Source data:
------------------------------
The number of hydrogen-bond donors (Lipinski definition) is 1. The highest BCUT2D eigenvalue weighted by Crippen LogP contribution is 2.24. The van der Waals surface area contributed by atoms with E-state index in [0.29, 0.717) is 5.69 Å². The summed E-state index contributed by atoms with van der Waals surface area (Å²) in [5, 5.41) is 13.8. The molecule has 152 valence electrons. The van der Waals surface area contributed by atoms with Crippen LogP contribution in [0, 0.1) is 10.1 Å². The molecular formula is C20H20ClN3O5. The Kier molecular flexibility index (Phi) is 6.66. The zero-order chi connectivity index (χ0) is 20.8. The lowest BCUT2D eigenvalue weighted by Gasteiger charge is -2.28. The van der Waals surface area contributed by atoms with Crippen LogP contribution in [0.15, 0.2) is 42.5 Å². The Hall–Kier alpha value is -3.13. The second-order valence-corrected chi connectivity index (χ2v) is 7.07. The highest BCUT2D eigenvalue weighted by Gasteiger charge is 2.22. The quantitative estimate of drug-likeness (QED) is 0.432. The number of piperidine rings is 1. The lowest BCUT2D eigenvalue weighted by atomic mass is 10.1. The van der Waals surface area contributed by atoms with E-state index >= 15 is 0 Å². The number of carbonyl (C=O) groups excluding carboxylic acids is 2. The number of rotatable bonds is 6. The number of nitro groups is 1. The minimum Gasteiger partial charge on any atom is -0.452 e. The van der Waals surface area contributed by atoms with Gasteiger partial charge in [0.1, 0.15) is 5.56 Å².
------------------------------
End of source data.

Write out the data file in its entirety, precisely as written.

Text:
The number of hydrogen-bond donors (Lipinski definition) is 1. The highest BCUT2D eigenvalue weighted by Crippen LogP contribution is 2.24. The van der Waals surface area contributed by atoms with E-state index in [0.29, 0.717) is 5.69 Å². The summed E-state index contributed by atoms with van der Waals surface area (Å²) in [5, 5.41) is 13.8. The molecule has 152 valence electrons. The van der Waals surface area contributed by atoms with Crippen LogP contribution in [0, 0.1) is 10.1 Å². The molecular formula is C20H20ClN3O5. The Kier molecular flexibility index (Phi) is 6.66. The zero-order chi connectivity index (χ0) is 20.8. The lowest BCUT2D eigenvalue weighted by Gasteiger charge is -2.28. The van der Waals surface area contributed by atoms with Crippen LogP contribution in [0.15, 0.2) is 42.5 Å². The Hall–Kier alpha value is -3.13. The second-order valence-corrected chi connectivity index (χ2v) is 7.07. The highest BCUT2D eigenvalue weighted by Gasteiger charge is 2.22. The quantitative estimate of drug-likeness (QED) is 0.432. The number of piperidine rings is 1. The lowest BCUT2D eigenvalue weighted by atomic mass is 10.1. The van der Waals surface area contributed by atoms with E-state index >= 15 is 0 Å². The number of carbonyl (C=O) groups excluding carboxylic acids is 2. The number of rotatable bonds is 6. The number of nitro groups is 1. The minimum Gasteiger partial charge on any atom is -0.452 e. The van der Waals surface area contributed by atoms with Gasteiger partial charge in [0.1, 0.15) is 5.56 Å².